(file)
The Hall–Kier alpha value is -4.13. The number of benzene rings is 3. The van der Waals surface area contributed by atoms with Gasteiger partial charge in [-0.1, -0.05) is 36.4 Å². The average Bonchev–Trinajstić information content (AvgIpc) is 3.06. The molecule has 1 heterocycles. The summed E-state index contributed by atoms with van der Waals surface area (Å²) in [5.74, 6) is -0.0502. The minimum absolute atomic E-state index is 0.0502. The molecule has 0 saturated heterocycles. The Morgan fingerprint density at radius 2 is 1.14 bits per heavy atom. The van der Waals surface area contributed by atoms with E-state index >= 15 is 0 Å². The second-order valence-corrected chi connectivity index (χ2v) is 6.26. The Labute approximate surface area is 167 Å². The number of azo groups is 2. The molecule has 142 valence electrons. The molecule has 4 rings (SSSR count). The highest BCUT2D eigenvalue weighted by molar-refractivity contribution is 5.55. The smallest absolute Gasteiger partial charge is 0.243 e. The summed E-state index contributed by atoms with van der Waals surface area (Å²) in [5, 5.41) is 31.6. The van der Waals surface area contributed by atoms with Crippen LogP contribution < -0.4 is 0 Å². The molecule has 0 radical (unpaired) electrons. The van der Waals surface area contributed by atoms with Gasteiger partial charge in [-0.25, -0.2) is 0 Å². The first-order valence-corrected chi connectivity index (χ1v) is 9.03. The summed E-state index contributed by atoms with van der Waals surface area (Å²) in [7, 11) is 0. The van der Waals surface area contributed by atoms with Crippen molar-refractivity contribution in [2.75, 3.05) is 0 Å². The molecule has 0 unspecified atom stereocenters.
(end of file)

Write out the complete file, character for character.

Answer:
The Hall–Kier alpha value is -4.13. The number of benzene rings is 3. The van der Waals surface area contributed by atoms with Gasteiger partial charge in [-0.1, -0.05) is 36.4 Å². The average Bonchev–Trinajstić information content (AvgIpc) is 3.06. The molecule has 1 heterocycles. The summed E-state index contributed by atoms with van der Waals surface area (Å²) in [5.74, 6) is -0.0502. The minimum absolute atomic E-state index is 0.0502. The molecule has 0 saturated heterocycles. The Morgan fingerprint density at radius 2 is 1.14 bits per heavy atom. The van der Waals surface area contributed by atoms with E-state index >= 15 is 0 Å². The second-order valence-corrected chi connectivity index (χ2v) is 6.26. The Labute approximate surface area is 167 Å². The number of azo groups is 2. The molecule has 142 valence electrons. The molecule has 4 rings (SSSR count). The highest BCUT2D eigenvalue weighted by molar-refractivity contribution is 5.55. The smallest absolute Gasteiger partial charge is 0.243 e. The summed E-state index contributed by atoms with van der Waals surface area (Å²) in [5, 5.41) is 31.6. The van der Waals surface area contributed by atoms with Crippen LogP contribution < -0.4 is 0 Å². The molecule has 0 radical (unpaired) electrons. The van der Waals surface area contributed by atoms with Gasteiger partial charge in [-0.25, -0.2) is 0 Å². The first-order valence-corrected chi connectivity index (χ1v) is 9.03. The summed E-state index contributed by atoms with van der Waals surface area (Å²) in [7, 11) is 0. The van der Waals surface area contributed by atoms with Crippen molar-refractivity contribution in [2.75, 3.05) is 0 Å². The molecule has 0 unspecified atom stereocenters.